financial management, and daily living needs." Additionally, M.H. participated

in sex offender treatment.

      The trial court found M.H.'s Registrant Risk Assessment Scale (RRAS)

score of forty-six placed him in the moderate risk range. See  N.J.S.A. 2C:7-

8(c). M.H. did not dispute his actual score.

      Nonetheless, M.H. argued that, based on the expert report, he was not in

the "heartland" of Tier II offenders. Because the expert relied upon M.H.'s live-

in advocate's characterization that he is a highly functioning autistic adult, the

judge gave the expert report little weight and refused to classify him outside the

"heartland" of moderate risk offenders.

      The judge also discounted the expert's report because he did not discuss

M.H.'s Pennsylvania Sexually Violent Predator assessment, nor explain how that


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assessment fit with his diagnosis. In rendering her decision, the judge said "the

defense has failed to show the court by clear and convincing evidence that an

out of the heartland application should be granted."

      The judge considered the Internet registry statute to be clearly written,

allowing for little interpretation. Relying on In the Matter of Registrant N.B.,

 222 N.J. 87 (2015), she concluded that despite the fact defendant was charged

with multiple acts against two victims, the Internet exception did not apply

because he was convicted of only one offense against one child.

      On appeal, M.H. argues the following:

            POINT I
            THE LAW DIVISION CORRECTLY EXCLUDED
            M.H. FROM THE INTERNET REGISTRY UNDER
             N.J.S.A. 2C:7-13(D)(2), THE  HOUSEHOLD
            EXCEPTION, BECAUSE HIS CONVICTION FOR
            ONE COUNT INVOLVING HIS SON WHO LIVED
            WITH HIM WAS A "SINGLE CONVICTION" FOR A
            SEX OFFENSE INVOLVING "MEMBERS OF NO
            MORE THAN A SINGLE HOUSEHOLD."

            A.    Although M.H. offended against both his son and
                  daughter, his predicate conviction only involved
                  one victim, and thus the issue could be resolved
                  on narrow grounds.

            B.    Since the phrase "members of no more than a
                  single household" is plural, it applies to cases
                  involving more than one victim, provided the
                  offenses were committed within a single
                  household.

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            POINT II
            THE LAW DIVISION ERRED BY SHIFTING THE
            BURDEN OF PROOF TO M.H. ON HIS REQUEST
            FOR TIER 1 NOTIFICATION, AS THE [NEW
            JERSEY] SUPREME COURT HAS RULED THAT
            THE STATE ALWAYS BEARS THE BURDEN OF
            PROOF ON THE SCOPE OF NOTIFICATION.

            POINT III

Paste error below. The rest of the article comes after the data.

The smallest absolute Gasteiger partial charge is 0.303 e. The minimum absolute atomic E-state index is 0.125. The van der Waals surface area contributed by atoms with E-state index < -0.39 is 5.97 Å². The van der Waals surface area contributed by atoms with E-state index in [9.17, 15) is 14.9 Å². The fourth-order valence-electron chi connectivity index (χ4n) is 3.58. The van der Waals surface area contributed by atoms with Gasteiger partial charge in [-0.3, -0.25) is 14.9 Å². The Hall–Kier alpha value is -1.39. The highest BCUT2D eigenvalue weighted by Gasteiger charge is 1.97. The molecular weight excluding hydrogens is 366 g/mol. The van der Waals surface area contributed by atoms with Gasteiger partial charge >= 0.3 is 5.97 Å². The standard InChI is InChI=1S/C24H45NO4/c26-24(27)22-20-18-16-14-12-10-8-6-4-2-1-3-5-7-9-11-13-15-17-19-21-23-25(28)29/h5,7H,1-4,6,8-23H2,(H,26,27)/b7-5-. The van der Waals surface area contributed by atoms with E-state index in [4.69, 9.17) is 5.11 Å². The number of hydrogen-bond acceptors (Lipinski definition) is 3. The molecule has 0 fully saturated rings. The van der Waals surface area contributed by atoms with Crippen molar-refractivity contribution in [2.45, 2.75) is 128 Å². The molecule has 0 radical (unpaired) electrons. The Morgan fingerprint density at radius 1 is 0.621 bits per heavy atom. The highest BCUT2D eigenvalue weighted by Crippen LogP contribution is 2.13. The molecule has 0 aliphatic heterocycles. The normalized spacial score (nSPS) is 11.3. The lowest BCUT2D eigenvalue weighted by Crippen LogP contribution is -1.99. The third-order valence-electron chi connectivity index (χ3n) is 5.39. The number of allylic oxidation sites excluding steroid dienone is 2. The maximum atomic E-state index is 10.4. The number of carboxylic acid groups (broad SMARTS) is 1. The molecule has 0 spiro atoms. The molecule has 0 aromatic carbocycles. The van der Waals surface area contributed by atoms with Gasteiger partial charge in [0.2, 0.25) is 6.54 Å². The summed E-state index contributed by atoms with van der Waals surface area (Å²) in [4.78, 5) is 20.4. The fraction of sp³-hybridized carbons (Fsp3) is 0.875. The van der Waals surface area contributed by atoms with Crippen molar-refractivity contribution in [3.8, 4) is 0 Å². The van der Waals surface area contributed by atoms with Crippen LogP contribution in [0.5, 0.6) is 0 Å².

THE LAW DIVISION ABUSED ITS DISCRETION
            BY ORDERING NOTICE TO COMMUNITY
            ORGANIZATIONS, AS M.H. IS A HOUSEHOLD
            OFFENDER WHO HAS BEEN OFFENSE FREE IN
            THE COMMUNITY FOR 10 YEARS, IS
            SUPERVISED BY A LIVE-IN CARE PROVIDER,
            AND IS ENGAGED IN TREATMENT.

      On cross-appeal, the State contends:

            POINT I
            THE LAW DIVISION WAS CORRECT WHEN IT
            ALLOWED NOTIFICATION TO SCHOOLS AND
            COMMUNITY GROUPS.

            POINT II
            THE LAW DIVISION WAS INCORRECT WHEN IT
            DID NOT ALLOW PUBLICATION ON THE
            INTERNET REGISTRY.

                                          I.

      It is black-letter law that a trial court's interpretation of a statute is subject

to de novo review. State v. Nance,  228 N.J. 378, 393 (2017).

      Furthermore, "the ultimate determination of a registrant's risk of reoffense

and the scope of notification is reserved to the sound discretion of the trial

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court." In re G.B.,  147 N.J. 62, 79 (1996). Any classification based on the

RRAS is subject to judicial review for an abuse of that discretion. Id. at 81.

      New Jersey's Megan's Law requires that the state "develop and maintain a

system for making certain information in the central registry . . . publicly

available by means of electronic Internet technology."  N.J.S.A. 2C:7-13(a).

The statute provides exceptions to Internet registration when

            the sole sex offense committed by the offender which
            renders him subject to the requirements of [Megan's
            Law] is one of the following:

                  ....

            (2) A conviction or acquittal by reason of insanity for a
            violation of N.J.S.[A.] 2C:14-2 or N.J.S.[A.] 2C:14-3
            under circumstances in which the offender was related
            to the victim by blood or affinity to the third degree or
            was a resource family parent, a guardian, or stood in
            loco parentis within the household . . . .

                  ....